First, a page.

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Former Ugandan Exile to Run for President

An opposition politician, returning to Uganda after four years in exile, is vowing to challenge Ugandan President Yoweri Museveni in elections next year.

Thousands of supporters flocked to Uganda's main airport Wednesday to greet former exile Kizza Besigye, widely perceived as the opposition's best hope of ending the 20-year reign of President Yoweri Museveni.

Mr. Besigye returns to Uganda amid a climate of greater political openness. The Museveni government, known as the Movement, earlier this year reversed its policy of outlawing opposition parties.

This month, as a gesture of reconciliation, Uganda's government allowed the body of exiled former leader, Milton Obote, to be buried in his ancestral homeland of northern Uganda.

Reagan Okumu, the deputy coordinator the Forum for Democratic Change, the opposition party from which Mr. Besigye is launching his presidential bid, spoke to VOA by telephone from Kampala, Uganda's capital.

"I think basically the people of Uganda look at Besigye as the hope for the future," said Mr. Okumu. "He stands a better chance as a bridge to those who have been in the Movement and those who have been in the opposition, and thereby giving hope for the country to democratize."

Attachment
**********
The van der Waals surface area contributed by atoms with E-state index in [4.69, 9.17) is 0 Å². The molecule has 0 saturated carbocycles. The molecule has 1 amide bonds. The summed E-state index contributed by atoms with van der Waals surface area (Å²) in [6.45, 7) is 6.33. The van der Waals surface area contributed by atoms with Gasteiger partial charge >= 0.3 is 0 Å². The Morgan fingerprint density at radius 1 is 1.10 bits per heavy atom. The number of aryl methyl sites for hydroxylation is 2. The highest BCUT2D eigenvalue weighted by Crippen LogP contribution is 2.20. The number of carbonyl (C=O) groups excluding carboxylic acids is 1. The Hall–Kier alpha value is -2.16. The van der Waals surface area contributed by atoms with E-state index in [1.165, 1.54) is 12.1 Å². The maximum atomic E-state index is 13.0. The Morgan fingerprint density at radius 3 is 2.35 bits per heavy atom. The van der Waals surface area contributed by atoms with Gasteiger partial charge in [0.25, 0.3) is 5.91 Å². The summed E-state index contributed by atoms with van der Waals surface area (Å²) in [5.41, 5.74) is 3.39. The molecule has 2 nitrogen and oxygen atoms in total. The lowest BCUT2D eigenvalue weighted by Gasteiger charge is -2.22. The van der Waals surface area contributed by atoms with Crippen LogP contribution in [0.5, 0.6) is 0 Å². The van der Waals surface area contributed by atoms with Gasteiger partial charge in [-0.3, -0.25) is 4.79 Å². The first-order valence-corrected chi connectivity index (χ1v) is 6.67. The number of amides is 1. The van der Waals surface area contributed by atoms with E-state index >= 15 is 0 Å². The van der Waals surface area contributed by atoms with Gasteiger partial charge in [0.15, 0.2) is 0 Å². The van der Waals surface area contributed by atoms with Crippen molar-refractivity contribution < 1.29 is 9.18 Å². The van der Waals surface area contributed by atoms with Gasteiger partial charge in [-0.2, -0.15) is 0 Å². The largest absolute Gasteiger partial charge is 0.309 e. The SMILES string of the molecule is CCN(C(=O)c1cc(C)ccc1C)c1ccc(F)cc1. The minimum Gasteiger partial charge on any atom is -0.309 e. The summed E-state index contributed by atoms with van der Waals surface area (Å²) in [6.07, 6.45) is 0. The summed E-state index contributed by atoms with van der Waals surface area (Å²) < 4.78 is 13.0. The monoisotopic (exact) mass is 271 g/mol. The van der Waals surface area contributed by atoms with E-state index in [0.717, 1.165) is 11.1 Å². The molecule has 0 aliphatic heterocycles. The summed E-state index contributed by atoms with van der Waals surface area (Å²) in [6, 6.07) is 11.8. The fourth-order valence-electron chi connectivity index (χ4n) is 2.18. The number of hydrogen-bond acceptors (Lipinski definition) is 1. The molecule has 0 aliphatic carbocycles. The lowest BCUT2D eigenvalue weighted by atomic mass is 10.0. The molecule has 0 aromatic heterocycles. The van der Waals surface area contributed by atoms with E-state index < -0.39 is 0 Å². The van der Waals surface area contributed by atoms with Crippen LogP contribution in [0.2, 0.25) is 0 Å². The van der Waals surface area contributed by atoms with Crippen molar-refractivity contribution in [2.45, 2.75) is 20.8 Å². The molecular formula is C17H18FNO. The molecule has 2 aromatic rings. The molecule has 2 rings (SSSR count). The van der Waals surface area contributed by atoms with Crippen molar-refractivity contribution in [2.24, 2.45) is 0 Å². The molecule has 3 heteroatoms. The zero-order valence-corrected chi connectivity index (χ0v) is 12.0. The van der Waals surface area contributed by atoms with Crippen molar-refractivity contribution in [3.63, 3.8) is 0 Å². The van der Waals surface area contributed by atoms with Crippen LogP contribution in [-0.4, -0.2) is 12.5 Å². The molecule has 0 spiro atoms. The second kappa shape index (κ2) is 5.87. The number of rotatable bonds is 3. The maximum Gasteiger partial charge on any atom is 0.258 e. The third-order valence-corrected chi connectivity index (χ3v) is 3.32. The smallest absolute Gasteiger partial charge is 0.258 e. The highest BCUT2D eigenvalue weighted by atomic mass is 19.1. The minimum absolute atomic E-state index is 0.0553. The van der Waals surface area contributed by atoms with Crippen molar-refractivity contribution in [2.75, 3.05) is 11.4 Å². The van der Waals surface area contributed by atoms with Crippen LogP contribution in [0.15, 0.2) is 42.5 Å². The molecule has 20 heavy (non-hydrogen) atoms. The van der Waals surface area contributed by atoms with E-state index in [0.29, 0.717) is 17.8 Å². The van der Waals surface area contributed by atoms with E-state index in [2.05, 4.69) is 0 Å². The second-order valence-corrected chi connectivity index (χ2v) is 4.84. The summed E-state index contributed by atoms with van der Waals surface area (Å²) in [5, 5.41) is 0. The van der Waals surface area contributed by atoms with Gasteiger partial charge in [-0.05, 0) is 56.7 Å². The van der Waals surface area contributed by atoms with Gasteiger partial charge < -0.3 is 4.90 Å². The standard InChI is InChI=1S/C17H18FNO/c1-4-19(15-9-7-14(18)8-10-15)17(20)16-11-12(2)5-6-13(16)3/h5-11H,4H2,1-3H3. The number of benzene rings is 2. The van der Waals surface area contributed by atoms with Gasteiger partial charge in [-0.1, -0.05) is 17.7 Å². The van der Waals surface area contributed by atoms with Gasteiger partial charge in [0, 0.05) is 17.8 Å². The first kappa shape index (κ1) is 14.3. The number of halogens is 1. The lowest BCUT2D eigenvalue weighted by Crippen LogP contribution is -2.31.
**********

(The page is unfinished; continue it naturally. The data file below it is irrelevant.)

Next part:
Mr. Besigye and President Museveni were not always political rivals. In the 1980s, Mr. Besigye was the doctor, friend, and political ally of President Museveni, then a rebel leader trying to topple the Uganda's reviled dictator, Idi Amin.

But once in power, their political careers diverged. And so did their friendship. Mr. Besigye gained support in late 1990s as a political gadfly, often accusing the Museveni government of being corrupt and undemocratic.

He challenged his former friend in the 2001 elections, and fled the country following his defeat, saying he feared reprisals from a government resentful of his growing popularity.

Supporters of Mr. Besigye, who has been living in South Africa, worry that he could face arrest by Ugandan authorities for alleged criminal activity, including his supposed involvement in an armed rebel movement.